Toronto’s own Teenanger kicked off what would become a riotous night at the Phoenix last Wednesday with an awkward first date of a set— the kind of meeting that starts off with throat-clearing and too little eye contact but ends with the fervent promise to call again, soon. Though they currently have a home on Telephone Explosion records, their set didn’t have a lot if incendiary power to it, but was instead a slow burn. They started off a little wide-eyed on the Phoenix stage, as though intimidated by the mostly impassive and head-nodding audience, but soon hit their stride. While the tone of their songs recorded, especially on the punchy and pugnacious Frights, is one of impudent anger, is a live setting they come across much more endearing and positive. After all, they weren’t starting a fight so much as starting a party, and once they found their groove, their sweet, hot songs were perfectly suited as a palate cleanser for the night.
Brooklyn, New York’s K-Holes took over the stage next, and exuded both more energy and more confidence right off the bat. Heavy lidded and resplendent in bright gold pants, singer Vashti Windish was a sinuous and mesmerizing presence as she shared vocal dudes with guitarist Jack Hines and played the tambourine or maracas. Sara Palmquist’s squalling, rippling saxophone performance was also a highlight of the set, at once point prompting the audience to demand that the sax be mixed louder. Their set was a great mix of manic, frantic energy, perhaps best embodied in the breathlessly disgusted “Rats,” and unpredictable sensuousness. Their set was a highlight in a night filled with excellent performances.
Next up were Ex Cult, garage rock warriors from Memphis, Tennessee. The group formerly known as Sex Cult before they were cease-and-desisted caught the eye of Ty Segall when they performed at SXSW last year; not only would Segall go on to produce their self-titled debut, but also brought them along on his current tour. It is easy to see what attracted his attention: Ex Cult have an infectious, almost anxious energy that comes to them very naturally and makes them an itchy, electrifying live band. Their sound is impudent without being overly aggressive or confrontational, just brimming and overflowing. There is plenty of squeal in their sound, moments of joyous noise that seems like they cannot be contained, and their cover of “No Fun on the Beaches” was particularly grin-inducing. It was during their set that casual bopping evolved into a full-on dance party on the floor, with the first brave crowd surfers beginning to make their appearances.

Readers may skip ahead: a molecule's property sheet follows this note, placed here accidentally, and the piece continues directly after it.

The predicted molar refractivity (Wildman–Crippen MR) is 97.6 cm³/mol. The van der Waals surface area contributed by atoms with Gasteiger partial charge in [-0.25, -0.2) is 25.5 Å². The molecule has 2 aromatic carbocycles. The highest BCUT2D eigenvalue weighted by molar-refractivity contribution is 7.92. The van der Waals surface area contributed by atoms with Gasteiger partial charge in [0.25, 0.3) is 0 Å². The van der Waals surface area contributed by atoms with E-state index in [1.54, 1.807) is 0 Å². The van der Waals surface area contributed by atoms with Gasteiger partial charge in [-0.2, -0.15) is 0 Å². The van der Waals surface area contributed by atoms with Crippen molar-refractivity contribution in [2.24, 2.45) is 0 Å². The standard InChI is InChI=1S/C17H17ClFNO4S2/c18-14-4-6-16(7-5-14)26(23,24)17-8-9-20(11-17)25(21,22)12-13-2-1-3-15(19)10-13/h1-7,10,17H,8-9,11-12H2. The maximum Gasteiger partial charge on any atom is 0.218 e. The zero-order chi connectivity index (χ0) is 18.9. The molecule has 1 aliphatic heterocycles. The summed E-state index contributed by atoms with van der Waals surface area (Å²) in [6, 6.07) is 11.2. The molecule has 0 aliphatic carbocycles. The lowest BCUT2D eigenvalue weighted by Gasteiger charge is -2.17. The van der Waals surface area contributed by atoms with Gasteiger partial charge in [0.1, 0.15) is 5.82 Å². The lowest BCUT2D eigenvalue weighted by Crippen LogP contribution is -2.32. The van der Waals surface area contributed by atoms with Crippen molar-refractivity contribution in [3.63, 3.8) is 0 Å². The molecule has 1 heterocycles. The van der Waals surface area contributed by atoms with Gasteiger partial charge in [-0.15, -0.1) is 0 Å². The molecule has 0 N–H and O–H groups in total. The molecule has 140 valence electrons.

The one let-down of the night came in the form of time management. Up until this point, the set clipped along at a lively pace, with well-executed turnovers, so that Ex Cult ended well ahead of schedule at 11 p.m., a welcome fact considering that this was a Wednesday night. However, Ty Segall opted not to take advantage of the time afforded and instead allowed the audience to wait out almost the full hour, starting mere minutes ahead of his scheduled midnight set.
Of course, all was forgiven as soon as Ty Segall took the stage and began to play. Captivating and charismatic, Segall unites some of the best qualities of polished garage rock and DIY punk, retaining a wild unpredictability that can also be tamed and lacquered to a gleaming clarity. Due to his prolific and varied output, it’s difficult to know exactly what to expect from Segall aesthetically, but this set was a great balance of almost feral energy and polished class. The set began with the one-two punch of “Thank God for Sinners” and “Not The Doctor,” during which Segall made it clear that he planned to channel a kind of energy somewhere between limb-flailing hardcore and classic rock cool. While the set was heavy of tracks from his latest solo album Twins (his third in 2013), the show also featured a number of Ty Segall Band songs, including “The Tongue” and “Wave Goodbye.” The set lasted less than an hour in total, but left the audience a sweaty, exhausted and wholly satisfied mess.
Natalie Zina Walschots is a poet and music writer based in Toronto, Ontario. Her second book of poetry, DOOM: Love Poems for Supervillains, was published by Insomniac Press this spring. You can follow her on Twitter at @NatalieZed.